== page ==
Rena Ware targeted Spanish-speaking immigrants in the Los Angeles-area to sell its high-priced cookware. Sales representatives employed deception to enter people’s homes — claiming to offer health and nutrition information, to be taking an opinion poll, or to be willing to service the consumer’s current cookware.

Once inside the home, the representatives claimed the consumer’s cookware caused a variety of diseases such as cancer and Alzheimer’s, diabetes and heart problems. The representatives claimed Rena Ware’s products were not only safe to use but could actually cure some of these diseases.

Consumers who were persuaded to buy the products were often enticed into financing plans with a rate of more than 21% a year. Sales representatives often did not tell consumers they had a three day cooling-off-period to change their minds and cancel the order, a right California law guarantees all consumers who buy products from door-to-door salespeople.

Rena Ware sent consumers harassing debt collection notices purportedly signed by an attorney, but no attorney had signed the notices or seen customers’ files to verify whether the debts were actually owed. The purpose of the notices was sheer intimidation.

In late 2008, a Rena Ware International sales representative went to the home of Mercedes Ballestero in Los Angeles. The representative requested an in-home demonstration to show off Rena Ware’s products and put to shame Ms. Ballestero’s current cookware. The representative claimed Rena Ware’s products could reduce high blood pressure by removing hormones from meat as it cooked. Ms. Ballestero bought a set of Rena Ware cookware for more than $1,500 with a hidden interest rate of 21.5 percent. After discovering the high interest rate, Ms. Ballestero canceled her contract, but the company refused to return her deposit.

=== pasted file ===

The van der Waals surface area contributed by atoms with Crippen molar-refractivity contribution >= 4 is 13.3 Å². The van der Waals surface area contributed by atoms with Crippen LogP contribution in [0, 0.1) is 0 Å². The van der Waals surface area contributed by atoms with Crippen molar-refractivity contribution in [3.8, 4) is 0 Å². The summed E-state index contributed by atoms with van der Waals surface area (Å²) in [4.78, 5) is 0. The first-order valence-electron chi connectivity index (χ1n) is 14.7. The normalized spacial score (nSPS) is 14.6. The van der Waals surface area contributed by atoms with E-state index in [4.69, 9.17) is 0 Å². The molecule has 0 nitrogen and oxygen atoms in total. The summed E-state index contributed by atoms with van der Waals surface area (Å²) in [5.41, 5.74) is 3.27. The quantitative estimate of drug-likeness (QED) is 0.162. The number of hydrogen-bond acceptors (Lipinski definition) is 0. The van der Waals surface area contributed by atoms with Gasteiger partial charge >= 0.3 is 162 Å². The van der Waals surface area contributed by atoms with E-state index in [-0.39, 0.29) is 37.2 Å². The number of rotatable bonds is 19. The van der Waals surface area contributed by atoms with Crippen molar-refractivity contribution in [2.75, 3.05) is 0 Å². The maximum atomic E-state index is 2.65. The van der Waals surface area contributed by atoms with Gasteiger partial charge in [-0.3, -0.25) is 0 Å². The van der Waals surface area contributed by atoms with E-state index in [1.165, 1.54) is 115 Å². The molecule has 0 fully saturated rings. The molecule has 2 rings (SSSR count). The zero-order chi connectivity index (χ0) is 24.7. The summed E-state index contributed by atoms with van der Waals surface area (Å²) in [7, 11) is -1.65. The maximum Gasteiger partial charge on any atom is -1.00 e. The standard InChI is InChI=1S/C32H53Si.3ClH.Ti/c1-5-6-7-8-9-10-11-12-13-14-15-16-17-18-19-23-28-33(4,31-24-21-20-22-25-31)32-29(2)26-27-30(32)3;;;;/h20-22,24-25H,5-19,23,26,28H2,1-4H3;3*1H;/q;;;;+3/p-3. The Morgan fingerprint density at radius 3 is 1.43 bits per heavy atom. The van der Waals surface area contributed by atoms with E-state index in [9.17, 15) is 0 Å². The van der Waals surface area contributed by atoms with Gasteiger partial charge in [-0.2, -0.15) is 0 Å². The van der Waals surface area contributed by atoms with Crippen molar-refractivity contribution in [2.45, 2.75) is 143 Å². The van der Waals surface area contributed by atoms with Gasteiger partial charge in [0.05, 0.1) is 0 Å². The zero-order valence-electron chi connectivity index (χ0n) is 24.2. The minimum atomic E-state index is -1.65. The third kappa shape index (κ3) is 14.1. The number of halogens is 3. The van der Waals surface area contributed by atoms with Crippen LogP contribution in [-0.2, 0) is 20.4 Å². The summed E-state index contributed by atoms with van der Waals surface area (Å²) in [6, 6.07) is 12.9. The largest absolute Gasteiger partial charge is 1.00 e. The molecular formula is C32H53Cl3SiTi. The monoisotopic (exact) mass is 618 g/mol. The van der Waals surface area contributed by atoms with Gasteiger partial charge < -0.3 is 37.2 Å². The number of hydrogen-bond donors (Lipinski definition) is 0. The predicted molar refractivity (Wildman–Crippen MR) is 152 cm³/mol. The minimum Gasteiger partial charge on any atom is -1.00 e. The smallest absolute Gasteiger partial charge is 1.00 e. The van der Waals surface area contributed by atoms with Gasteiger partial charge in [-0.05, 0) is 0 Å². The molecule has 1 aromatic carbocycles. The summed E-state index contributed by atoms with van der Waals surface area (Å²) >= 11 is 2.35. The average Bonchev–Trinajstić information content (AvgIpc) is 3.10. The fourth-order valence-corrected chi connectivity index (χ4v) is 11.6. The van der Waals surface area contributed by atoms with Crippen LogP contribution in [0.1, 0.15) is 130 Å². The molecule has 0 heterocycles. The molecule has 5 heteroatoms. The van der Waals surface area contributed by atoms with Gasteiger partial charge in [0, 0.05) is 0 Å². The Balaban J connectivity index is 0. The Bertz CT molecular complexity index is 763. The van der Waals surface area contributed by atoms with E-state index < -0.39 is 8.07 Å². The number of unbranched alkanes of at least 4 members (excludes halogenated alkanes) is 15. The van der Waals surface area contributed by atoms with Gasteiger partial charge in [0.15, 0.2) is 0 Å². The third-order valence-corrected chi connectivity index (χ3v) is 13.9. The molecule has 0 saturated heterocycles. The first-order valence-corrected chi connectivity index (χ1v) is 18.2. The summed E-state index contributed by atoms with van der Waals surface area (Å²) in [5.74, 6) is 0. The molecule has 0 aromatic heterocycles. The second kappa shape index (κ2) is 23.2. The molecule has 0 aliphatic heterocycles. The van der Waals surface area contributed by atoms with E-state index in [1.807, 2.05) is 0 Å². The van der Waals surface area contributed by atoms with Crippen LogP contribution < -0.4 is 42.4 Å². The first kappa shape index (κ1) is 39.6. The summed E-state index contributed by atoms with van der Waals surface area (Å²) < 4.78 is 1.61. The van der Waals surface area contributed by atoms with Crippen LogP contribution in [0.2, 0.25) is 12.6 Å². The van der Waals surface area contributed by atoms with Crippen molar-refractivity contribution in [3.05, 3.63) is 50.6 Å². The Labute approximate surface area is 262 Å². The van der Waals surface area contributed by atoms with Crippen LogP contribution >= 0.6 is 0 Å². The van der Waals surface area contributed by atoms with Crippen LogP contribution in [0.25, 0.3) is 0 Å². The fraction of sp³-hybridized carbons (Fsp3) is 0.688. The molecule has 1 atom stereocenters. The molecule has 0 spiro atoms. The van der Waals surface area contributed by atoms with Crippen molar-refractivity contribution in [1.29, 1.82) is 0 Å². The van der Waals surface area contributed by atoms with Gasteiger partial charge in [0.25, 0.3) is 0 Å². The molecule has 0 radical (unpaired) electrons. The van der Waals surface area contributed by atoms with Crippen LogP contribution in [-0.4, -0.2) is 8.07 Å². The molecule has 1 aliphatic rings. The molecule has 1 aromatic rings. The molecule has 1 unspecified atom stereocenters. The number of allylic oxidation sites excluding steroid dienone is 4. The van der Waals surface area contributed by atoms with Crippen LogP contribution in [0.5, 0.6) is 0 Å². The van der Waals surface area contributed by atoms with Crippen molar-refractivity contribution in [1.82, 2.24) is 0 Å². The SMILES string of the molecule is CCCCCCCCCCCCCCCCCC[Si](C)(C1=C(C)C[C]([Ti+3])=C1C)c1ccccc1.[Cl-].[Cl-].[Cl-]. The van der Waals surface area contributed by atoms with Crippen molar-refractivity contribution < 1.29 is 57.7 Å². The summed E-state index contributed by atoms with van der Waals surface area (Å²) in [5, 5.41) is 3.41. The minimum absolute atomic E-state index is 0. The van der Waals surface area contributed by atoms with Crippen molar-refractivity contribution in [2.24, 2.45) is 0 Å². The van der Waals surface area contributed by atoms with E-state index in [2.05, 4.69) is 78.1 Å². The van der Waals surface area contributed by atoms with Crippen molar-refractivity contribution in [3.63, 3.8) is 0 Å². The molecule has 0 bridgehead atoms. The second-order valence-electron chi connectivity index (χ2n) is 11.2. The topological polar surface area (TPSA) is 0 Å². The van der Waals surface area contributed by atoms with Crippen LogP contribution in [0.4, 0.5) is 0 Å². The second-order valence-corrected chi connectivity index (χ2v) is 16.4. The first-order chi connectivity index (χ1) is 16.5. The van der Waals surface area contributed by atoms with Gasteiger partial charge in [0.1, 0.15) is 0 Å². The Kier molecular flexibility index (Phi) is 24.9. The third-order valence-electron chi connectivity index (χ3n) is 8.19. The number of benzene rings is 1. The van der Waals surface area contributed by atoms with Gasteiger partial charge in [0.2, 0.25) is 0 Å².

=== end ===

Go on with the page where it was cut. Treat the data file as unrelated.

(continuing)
Today’s agreement requires Rena Ware to pay $135,400 in penalties, $250,000 in refunds to consumers, and $239,600 in other costs.

Rena Ware must also obtain an independent monitor to ensure the company refrains from using false information or high-pressure sales tactics to lure customers.

Brown’s office was joined in today’s agreement by the Los Angeles County District Attorney. The Los Angeles County Department of Consumer Affairs assisted in the investigation.

In 2008, Brown obtained a judgment against Hy Cite Corporation for similar misrepresentations in the sale of its “Royal Prestige” line of cookware. Hy Cite was required to pay more than $1.3 million in penalties, restitution and costs, agreed to three years of independent monitoring, and forced to change its business practices.

Rena Ware customers who are eligible for a refund will be contacted by mail, and any consumers who feel they have been victimized by Rena Ware International, Inc. or other houseware companies may file a complaint with the Attorney General’s Public Inquiry Unit at, or by calling (800) 952-5225.

Copies of the complaint and settlement, filed in Los Angeles County Superior Court, are attached.